Showing results 1 to 20 of 33
In this activity, learners will simulate the interactions between a predator population of gray wolves and a prey population of deer in a forest.
This is an activity about our sense of smell and how it compares to sharks' super noses. Learners will create varying solutions of water and perfume.
In this outdoor beach activity, learners use a variety of "beaks" (such as trowels, spoons or sticks) to hunt for organisms that shore birds might eat.
In this outdoor game, learners role play predator and prey to explore the importance of keen hearing and silent stalking skills in the animal world.
In this outdoor activity and game, learners explore how animals adapt for survival through coloration, markings and camouflage.
In this activity, learners investigate feeding relationships. Learners complete a food web and then make a mobile to represent a food chain.
During this interactive "survival" game, students learn about the importance of camouflage and how it helps animals to blend into their surroundings, as either predator or prey.
In this activity (page 7 of the PDF), learners will investigate the contents of owl pellets. Learners will discover how owls digest their food as well as the kind of animals they eat.
In this outdoor activity, learners investigate spider webs and feeding behavior, particularly how spiders trap food in their sticky silk webs while not getting stuck themselves.
In this multi-faceted game (on pages 25-35), learners recreate what happens to creatures in the Brazilian rain forest as they grow from egg to adult—especially those that use fallen, empty Brazil nut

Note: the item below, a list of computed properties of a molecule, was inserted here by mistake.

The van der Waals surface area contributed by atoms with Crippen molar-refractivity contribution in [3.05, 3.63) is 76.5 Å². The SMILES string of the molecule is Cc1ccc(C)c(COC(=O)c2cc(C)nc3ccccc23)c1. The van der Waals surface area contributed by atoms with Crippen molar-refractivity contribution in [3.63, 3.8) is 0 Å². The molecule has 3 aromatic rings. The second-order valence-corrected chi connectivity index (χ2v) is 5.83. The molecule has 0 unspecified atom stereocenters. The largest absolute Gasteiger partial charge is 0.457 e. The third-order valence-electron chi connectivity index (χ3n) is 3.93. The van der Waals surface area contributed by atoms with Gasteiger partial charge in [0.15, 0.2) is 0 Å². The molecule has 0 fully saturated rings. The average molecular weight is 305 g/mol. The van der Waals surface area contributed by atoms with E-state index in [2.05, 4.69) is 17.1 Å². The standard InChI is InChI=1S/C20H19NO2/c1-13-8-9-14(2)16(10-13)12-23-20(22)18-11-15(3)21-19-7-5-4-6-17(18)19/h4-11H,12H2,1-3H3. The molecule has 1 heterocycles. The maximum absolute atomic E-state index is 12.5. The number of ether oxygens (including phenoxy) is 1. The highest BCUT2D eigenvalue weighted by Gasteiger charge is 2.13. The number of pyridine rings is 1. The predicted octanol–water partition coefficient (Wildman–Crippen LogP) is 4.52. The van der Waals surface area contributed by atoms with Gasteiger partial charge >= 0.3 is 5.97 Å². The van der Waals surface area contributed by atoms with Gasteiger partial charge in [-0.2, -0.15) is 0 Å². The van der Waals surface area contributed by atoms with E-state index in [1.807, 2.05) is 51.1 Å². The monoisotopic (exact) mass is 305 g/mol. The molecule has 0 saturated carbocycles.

In this wintertime outdoor activity, learners role play wolves tracking their prey by following scented trails.
In this activity, learners explore why animals, specifically dinosaurs, live in families.
In this simulation activity, learners will raise a pack of wolves under ten different conditions: without human interference and with human interference.
Use echolocation to find others and experience how whales’ senses have adapted to suit their environment. In pairs, learners are blindfolded and use containers filled with marbles to find each other.
In this activity, learners look at and touch marine animal skulls to compare them and think about what they eat.
In this activity, learners simulate a wolf and its habitat and observe what happens when the limiting factors change over time.
In this activity, some learners pretend to be wolves, while the other learners pretend to be the prey of the wolf. The goal of the simulation is to have the wolves work together to survive.
This is a guide for facilitating interaction at a touch tank with marine animals. The instructions are for setting up a display in an informal science center, but could work anywhere.
In this activity, learners touch and observe skulls of sharks and rays to learn about their diversity (over 400 species of sharks alone!).